Awareness without a sense of self
In the context of meditation practice, meditators can experience a state of 'pure awareness' or 'pure consciousness', in which they perceive consciousness itself. This state can be experienced in various ways, but evidently incorporates specific sensations as well as non-specific accompanying perceptions, feelings, and thoughts. These are just some of the findings of the most extensive survey of meditators ever conducted on the experience of pure consciousness. The findings of the survey recently have been published in PLOS ONE.
The study was conducted by Professor Thomas Metzinger from the Department of Philosophy at Johannes Gutenberg University Mainz (JGU) and Dr. Alex Gamma from the Psychiatric Hospital of the University of Zurich. They designed an online questionnaire comprising more than a hundred questions and asked thousands of meditators worldwide to answer it. "The goal of our research was not to learn more about meditation. We are interested in human consciousness," said Metzinger. "Our working hypothesis was that pure consciousness is the simplest form of conscious experience. And our goal was to develop a minimal model explanation of human consciousness experience on the basis of this hypothesis." The study is part of the international Minimal Phenomenal Experience (MPE) project led by Metzinger.
The online questionnaire was made available in five languages—German, English, French, Spanish, and Italian—and was completed by approximately 3,600 meditators in 2020. In addition to questions about the participants themselves, such as gender, age, and meditation techniques used, the questionnaire consisted of 92 questions about their experience of pure awareness. Instructing the meditators to select and focus on one particular experience of pure awareness, the questionnaire included questions like: 'Did you experience sensations of temperature?', 'Were you in a positive mood?', or 'Did you experience thoughts?'. Each of these could be answered on a scale from 'no' to 'yes, very intensely' via a slider bar.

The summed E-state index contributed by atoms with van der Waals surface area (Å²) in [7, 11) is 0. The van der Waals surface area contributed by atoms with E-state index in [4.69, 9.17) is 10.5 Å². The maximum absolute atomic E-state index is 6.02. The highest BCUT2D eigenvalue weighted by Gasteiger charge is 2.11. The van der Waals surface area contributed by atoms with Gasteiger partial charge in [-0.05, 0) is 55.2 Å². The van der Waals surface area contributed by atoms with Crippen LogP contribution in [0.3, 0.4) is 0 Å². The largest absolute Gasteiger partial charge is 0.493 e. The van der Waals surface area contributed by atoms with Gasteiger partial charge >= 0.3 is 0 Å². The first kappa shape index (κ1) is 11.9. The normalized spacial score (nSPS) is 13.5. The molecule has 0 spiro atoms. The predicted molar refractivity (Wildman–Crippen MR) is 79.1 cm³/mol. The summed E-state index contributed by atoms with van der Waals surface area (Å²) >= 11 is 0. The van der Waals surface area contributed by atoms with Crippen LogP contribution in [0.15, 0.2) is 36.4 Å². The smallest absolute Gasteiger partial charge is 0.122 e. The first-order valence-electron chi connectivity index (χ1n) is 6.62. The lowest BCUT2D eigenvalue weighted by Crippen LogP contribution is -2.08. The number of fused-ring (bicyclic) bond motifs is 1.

Of the questionnaires Metzinger and Gamma received back, 1,400 were filled out in full and so could be used for a so-called factor analysis. They employed this type of statistical evaluation to identify groups of questions that were frequently answered in a similar manner. "This led us to identify twelve groups, which in turn allowed us to name twelve factors that characterize pure consciousness," Metzinger explained. "According to this scheme, typical characteristics of pure consciousness seem to be, for example, the perception of silence, clarity, and an alert awareness without egoic self-consciousness. Time, effort, and desire, which can certainly transpire in parallel, are experienced somewhat less explicitly."
"Based on these twelve factors, we can now develop a prototypical minimal model of human consciousness," said Metzinger. In addition, the study opens up numerous avenues for further research. Neuroscientists from the USA, Australia, and Switzerland, for instance, have already inquired whether they can use the questionnaire for their own research.
For his own part, Metzinger hopes to discover whether pure consciousness—that is, the quality of consciousness in itself—is also experienced in situations other than meditation: "The responses we received also included personal reports suggesting that pure consciousness is also experienced in other situations, such as during accidents and serious illness, at the threshold between sleep and wakefulness, or when immersed in play as a child."